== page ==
Every community is different in its building needs and how it approaches realizing the physical manifestation of its spiritual home. What process and what type of structure will best support the creation of community? What Jewish values of community do you want your building to embody? Have you done studies using consultants or internally to see the feasibility of a capital campaign (demographic study, membership projections, stay and add-on costs)? Will you raise money in your capital campaign that can go to tzedakah causes outside your own building? Getting a person from the outside can help with objectivity in information gathering and avoid wasted time and burnout. You may need to bring someone in once a capital campaign has started to revitalize it as well.

A capital campaign is a profound opportunity to build community, not just build a building, and help people articulate why they are part of the community to begin with. This includes looking at what works well and what needs improvement in the congregational system, not only striving for the edifice to be completed. Making the vision concrete with drawings, models, newsletters and website updates is important. For example, showing the sanctuary and classes and explaining, “We believe as Reconstructionists that ‘x’ type of classroom is best to educate our children in or ‘y’ type of sanctuary best creates the spiritual and participatory environment we seek.”

Take the board through the steps and make sure your leadership are all effective spokespersons for the reasons and goals of the campaign. Visit or contact Reconstructionist congregations that have done values-based and environmentally conscious capital campaigns or invite them to come to you.

Two elements that are equally important to success are giving pyramids and maximal participation. Go through your membership and identify potential givers, either with a professional consultant help or through your own internal process. The standard wisdom in fundraising ventures is that 80% of the funds will come from 20% of the givers. In Reconstructionist communities we strive for a broader support base. Regardless, it is still important to know who your larger givers will be over three to five years and how many $5/10/25/50,000 and up gifts you can count on.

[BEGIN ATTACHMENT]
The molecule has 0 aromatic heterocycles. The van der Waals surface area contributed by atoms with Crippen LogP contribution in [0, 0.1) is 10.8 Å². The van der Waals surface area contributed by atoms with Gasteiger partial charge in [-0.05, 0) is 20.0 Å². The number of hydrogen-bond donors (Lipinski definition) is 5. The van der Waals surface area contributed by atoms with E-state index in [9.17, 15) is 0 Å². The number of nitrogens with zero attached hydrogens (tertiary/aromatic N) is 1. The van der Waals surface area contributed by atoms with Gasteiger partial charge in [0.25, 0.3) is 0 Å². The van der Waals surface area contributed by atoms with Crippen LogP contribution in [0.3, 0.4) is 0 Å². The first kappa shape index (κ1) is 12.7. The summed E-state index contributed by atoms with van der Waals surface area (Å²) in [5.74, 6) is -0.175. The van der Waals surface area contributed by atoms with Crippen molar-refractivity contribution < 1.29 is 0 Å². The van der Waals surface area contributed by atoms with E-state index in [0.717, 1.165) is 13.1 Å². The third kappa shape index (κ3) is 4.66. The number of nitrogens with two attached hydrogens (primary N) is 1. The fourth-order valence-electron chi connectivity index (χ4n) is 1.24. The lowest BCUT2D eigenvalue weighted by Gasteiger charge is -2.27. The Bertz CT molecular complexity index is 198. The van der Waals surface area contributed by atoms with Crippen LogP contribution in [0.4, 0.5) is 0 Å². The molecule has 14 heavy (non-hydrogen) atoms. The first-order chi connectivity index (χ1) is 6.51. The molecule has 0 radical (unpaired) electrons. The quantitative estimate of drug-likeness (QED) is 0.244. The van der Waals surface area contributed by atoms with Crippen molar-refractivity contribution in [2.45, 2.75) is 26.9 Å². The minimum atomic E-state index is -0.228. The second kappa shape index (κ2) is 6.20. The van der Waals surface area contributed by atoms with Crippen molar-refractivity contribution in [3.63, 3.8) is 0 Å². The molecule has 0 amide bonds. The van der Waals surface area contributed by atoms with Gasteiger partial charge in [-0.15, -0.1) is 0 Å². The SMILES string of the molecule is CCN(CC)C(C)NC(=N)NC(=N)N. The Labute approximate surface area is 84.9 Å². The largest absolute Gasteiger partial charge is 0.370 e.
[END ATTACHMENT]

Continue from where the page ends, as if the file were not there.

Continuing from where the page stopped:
There tends to be an initial quiet phase where larger givers are approached for anticipated gifts before the campaign is fully launched. As we read in the half-shekel contribution made by Israelites after the exodus, every member should be solicited. Make your own gift first if you are soliciting. Not only your own membership, but also other connected groups can be approached: parents and grandparents of members, family foundations with whom members have personal connections, planned giving, life insurance bequests, charitable trusts. Preparing a case statement or special brochure about your community that shows your larger place and impact on your city can help raise funds from outside Jewish and non-Jewish sources. A number of Reconstructionist congregations have had great results through reaching out beyond their own constituents.

Though raising funds for staff expansion can involve capital expenditures, salaries for rabbis, education and executive directors are more appropriately viewed as operating expenses because they involve annual expenditures. In addition, communications about the status of various capital campaigns are vital to keeping one’s membership involved and informed about the values, decisions and progress of their respective projects. 


Both general and capital money organizing raise the question of solicitation.

  • Who asks whom for money?
  • How do they ask?
  • How much should we ask for?
  • How are contributions acknowledged?

Negative past experience can lead us to shy away from these activities. Yet a values-based approach can inform the way we think about and engage in them. We cannot diminish the complexity of these topics, but we can set them in a values-based context that enables us to pursue them with integrity and sensitivity.


This resource was developed by Rabbis Shawn Zevit and Jonathan Malamy